Proof that Sonic Team smokes crack with a passion. Think Lemmings on a bad mixture of cocaine, LSD and crystal meth. The main game mode involves up to four automaton (such as humans, AIs, and whatever banana slugs you might be able to find on the street) trying to achieve their goal.

The goal (dismissing the puzzle and challenge modes): guide mice (chus) into your rocket. Guide cats (kapus) into your opponents' rockets. Whoever has the most mice at the end of a time period gets to blast off. First to blast off a certain number of times wins.

Chus keep going forward until they get into a rocket, fall into a black hole, get eaten by a cat, hit an arrow tile, or hit a wall. If they hit a wall and there's more than one way for them to go, they will turn right. Kapus follow the same rules of motion, except they go at about half the speed of chus, and if they hit an arrow tile head on, they weaken the tile (and if a tile is weakened twice, it breaks). If a kapu gets into a rocket, he will eat one-third of the chus in it. A small number of chus have 49 others hidden away in their clothes (giving you 50 chus if they get into your rocket). Even fewer chus cause something special to happen, usually benefitting the owner of the rocket which they go into.

Players can have up to three arrow tiles placed at once. Arrow tiles slowly fade away over time.

Okay, so if you distill the rules to their basic elements as Sonic Team does (guide chus into your rockets, guide kapus away), it sounds very simple. It's not. Even at the normal speed, it's too fast for ready comprehension. One of the special things that the special-event chus do is to double the speed, at which point you're basically screwed if all the other players are guiding kapus to your rocket.

The round's resolution can be changed literally in a few seconds. One time I was sitting pretty with 800 chus with 15 seconds left in the round; suddenly, a cat mania event happened, and all of the other players ganged up on me, sending as many kapus to my rocket as possible. I lost the round with only 100. Other times it's been the reverse, and many times I've had some very close matches where literally the last half second of play decided it (even with a 100-chu spread - one cat or two 50-chu mice).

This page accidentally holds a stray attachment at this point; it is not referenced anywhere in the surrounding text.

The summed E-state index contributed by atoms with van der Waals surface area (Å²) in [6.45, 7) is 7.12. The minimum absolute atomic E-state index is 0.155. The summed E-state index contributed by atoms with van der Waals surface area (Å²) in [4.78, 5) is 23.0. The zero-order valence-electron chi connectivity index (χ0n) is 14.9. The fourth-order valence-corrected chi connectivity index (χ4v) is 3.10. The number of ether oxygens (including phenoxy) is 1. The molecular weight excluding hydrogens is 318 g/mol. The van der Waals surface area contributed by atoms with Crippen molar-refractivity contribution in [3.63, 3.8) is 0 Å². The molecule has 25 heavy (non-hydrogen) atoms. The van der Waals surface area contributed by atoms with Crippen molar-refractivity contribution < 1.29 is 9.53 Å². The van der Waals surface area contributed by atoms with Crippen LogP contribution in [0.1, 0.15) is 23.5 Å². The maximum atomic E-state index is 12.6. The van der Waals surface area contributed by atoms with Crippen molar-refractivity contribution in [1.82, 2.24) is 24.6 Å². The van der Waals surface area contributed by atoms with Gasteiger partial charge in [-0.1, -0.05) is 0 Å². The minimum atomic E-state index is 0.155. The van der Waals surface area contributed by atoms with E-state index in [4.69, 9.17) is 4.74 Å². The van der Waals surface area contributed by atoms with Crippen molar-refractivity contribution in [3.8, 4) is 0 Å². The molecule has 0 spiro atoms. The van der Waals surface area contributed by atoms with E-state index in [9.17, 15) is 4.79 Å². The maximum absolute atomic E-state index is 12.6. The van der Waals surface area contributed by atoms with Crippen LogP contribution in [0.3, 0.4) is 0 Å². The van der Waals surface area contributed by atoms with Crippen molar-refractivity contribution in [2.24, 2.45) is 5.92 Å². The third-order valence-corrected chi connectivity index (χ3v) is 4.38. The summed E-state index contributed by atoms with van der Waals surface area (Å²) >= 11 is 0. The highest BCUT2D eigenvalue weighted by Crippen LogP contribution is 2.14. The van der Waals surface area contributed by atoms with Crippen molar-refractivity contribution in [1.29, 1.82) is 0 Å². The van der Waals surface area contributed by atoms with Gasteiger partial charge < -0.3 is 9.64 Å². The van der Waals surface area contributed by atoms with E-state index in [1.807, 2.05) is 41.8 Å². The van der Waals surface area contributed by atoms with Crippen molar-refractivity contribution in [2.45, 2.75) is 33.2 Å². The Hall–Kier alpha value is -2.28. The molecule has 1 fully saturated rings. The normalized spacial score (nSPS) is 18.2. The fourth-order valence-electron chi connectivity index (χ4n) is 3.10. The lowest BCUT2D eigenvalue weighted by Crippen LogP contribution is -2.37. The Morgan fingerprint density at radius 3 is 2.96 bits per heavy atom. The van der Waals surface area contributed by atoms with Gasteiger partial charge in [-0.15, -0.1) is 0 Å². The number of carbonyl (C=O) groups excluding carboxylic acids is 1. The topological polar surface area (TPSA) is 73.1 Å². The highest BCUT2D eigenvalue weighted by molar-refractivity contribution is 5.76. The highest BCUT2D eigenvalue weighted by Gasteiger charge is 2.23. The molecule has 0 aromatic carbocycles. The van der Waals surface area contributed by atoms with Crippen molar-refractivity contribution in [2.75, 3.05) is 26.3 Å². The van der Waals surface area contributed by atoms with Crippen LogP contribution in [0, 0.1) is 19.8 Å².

There's also a cooperative mode where it's two on two. With that it's even harder to deal with, since you have to keep track of twice as many rockets to keep kapus away from.

But damn are those chus cute. (You can also replace them with Alifes or Chaos by completing other game modes, though I don't really see the appeal.)

Oh, and they're not mice and cats, but space-mice and space-cats. The whole game is realtime-rendered in a "the genetically-engineered son of Jules Verne and Chuck Jones has an opium orgy" style.

In any case, the game definitely sums up holism ("the whole is greater than the sum of its parts") quite nicely. The individual rules are simple. If it were only a few chus and a few kapus, it would be no problem. However, a lot of mechanics, side effects, and strategies are bred by these simple rules.

The commercial is also floating around the Internet as an mp3 - you miss out on the rockets bursting out of the cat's head but still enjoy the pure satisfaction of bizarre Japanese voice actors. Actually one of the more popular bits of Internet flotsom in my dorm - some sick people even found Chu-Chu Rocket wallpaper.

So you know what's going to be running through your head like tweaker ferrets for the next few days (it's a rather successful earworm), the lines translate roughly like this...

Chu-chu Rocket
Save the mice
Chu-chu Rocket
The cat's scary
Chu-chu Rocket
The Rocket's cool
So hi-i-i-i-gh!

So now you know. And knowing's half the battle.

Chu Chu Rocket is an interesting example of how easy it is to blunder online play in a game. Were you to use Sega's servers today, you would find that there is one online server with people on it, with roughly an average of 17 players online. For a mass market video game that allows people to use the internet connections they already own, this is rather pitiful.

The game is not very bandwidth intensive by Sega's own admission. [1] However, despite the low bandwidth requirements the game is still barely playable in its online mode. It is possible in its current state to play a game in which there is roughly a 35 second delay between placing an arrow and the arrow actually appearing on the field. This is simply unplayable. Will Dreamcast Online Play for any game ever be good enough for Dreamcast games to be enjoyable online?

1. Source - IGN's Review of Chu Chu Rocket

Log in or registerto write something here or to contact authors.